Sunday, July 31, 2011

A hot topic in schools

We take a look at the challenges facing school meals provision and the dangers of under estimating its worth - A recent study found that a predominantly processed food diet at the age of three is directly associated with a lower IQ at the age of eight and a half, compared to children who eat a healthier diet.
Did you know that?

The decline in family mealtimes is a symptom of modern life. In households where both parents work, sitting down to breakfast is often impractical, while finding time to prepare a freshly cooked meal in the evening can also be a challenge. On the other side of the coin, there are families on low incomes who do not have the financial or educational means to provide a healthy balanced diet. For their children, a school meal might be the only access they have to freshly prepared, nutritious food.

Proof that it works

A University of West England study analysed 48 of the Primaries in the Food For Life Partnership (FFLP) set up to encourage pupils and their parents to eat healthy food and learn how to cook it and grow it themselves, found that both inspection results and pupil's behaviour had improved under the scheme. More than a third (36.2%) were judged as outstanding by Ofsted, compared with 17.3% before joining the FFLP.

More than 3,600 schools are now members of the programme which encourages them to work towards Bronze, Silver and Gold levels of the Food for Life Partnership award scheme. Over 2,800 schools now serve Food for Life menus which are seasonal and freshly prepared with no hydrogenated fats or battery eggs.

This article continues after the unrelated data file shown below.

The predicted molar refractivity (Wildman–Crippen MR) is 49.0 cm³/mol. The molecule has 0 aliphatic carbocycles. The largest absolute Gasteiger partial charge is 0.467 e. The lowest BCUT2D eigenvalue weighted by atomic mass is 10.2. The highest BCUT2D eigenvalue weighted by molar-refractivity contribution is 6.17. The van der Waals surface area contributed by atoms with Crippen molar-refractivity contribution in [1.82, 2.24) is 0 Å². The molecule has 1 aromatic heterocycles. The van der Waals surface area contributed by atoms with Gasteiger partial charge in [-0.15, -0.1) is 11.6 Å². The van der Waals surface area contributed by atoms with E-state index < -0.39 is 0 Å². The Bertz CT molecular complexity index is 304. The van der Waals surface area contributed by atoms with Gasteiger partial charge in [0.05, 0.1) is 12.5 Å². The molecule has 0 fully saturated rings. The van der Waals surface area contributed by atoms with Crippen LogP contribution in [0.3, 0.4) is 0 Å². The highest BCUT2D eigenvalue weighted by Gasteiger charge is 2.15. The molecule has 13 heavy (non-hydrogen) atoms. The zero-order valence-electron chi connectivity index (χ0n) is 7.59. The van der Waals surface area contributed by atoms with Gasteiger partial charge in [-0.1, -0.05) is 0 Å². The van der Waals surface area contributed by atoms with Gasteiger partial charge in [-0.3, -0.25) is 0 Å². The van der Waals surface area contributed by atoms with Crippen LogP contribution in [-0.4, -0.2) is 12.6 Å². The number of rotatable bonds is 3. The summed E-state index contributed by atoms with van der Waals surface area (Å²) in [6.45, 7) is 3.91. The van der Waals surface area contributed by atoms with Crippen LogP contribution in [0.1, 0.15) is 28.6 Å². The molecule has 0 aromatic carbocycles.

The School Lunch Grant - what now?

The school lunch grant was a specific, ring-fenced grant made to local authorities and schools until March 2011. Its aim was to increase the number of children eating healthy school meals by helping schools and councils keep down the price of a school lunch. It could only be used in four ways – to pay for ingredients for school lunch; pay labour costs of catering staff; buy small pieces of kitchen equipment, for example, microwaves, ovens, combi-ovens, mixers etc; pay for the nutrient analysis software required to assess whether a menu meets the national school lunch standards and the expertise to operate the software.

The coalition government has, however, removed this ring-fencing - it now forms part of schools’ baseline budgets from the Department for Education. Commenting on its removal, Sandra Russell, National Chairman of LACA said: “As the ring-fencing status of the SLG has only just been removed, it is too early to speculate about the possible outcomes of the decision.

"LACA will continue to work with schools and Local Authorities to emphasise the importance of school meals to the development of young people and how it should form part of the whole school approach to their education - if we are nationally to tackle the obesity crisis and decrease NHS costs in the longer term.

"Considerable efforts should be made to encourage Head Teachers and School Governing Bodies to channel the School Lunch Grant towards supporting the provision of school meals, as originally designated.


  1. I do agree that children should get a healthy lunch... but where are the parents in all this?

  2. I totaly for removing junk food from schools.

  3. I'm surprised meals make sure a difference! Very informative post, I'm liking the new blog design =3

    Keep up the hard work, I'll be back! Followed

  4. This is good it'll surely help childhood obesity. I remember in my third year in high school they took out all the pepsi machines and started making everything low fat in the cafeteria. Needless to say, many complained lol.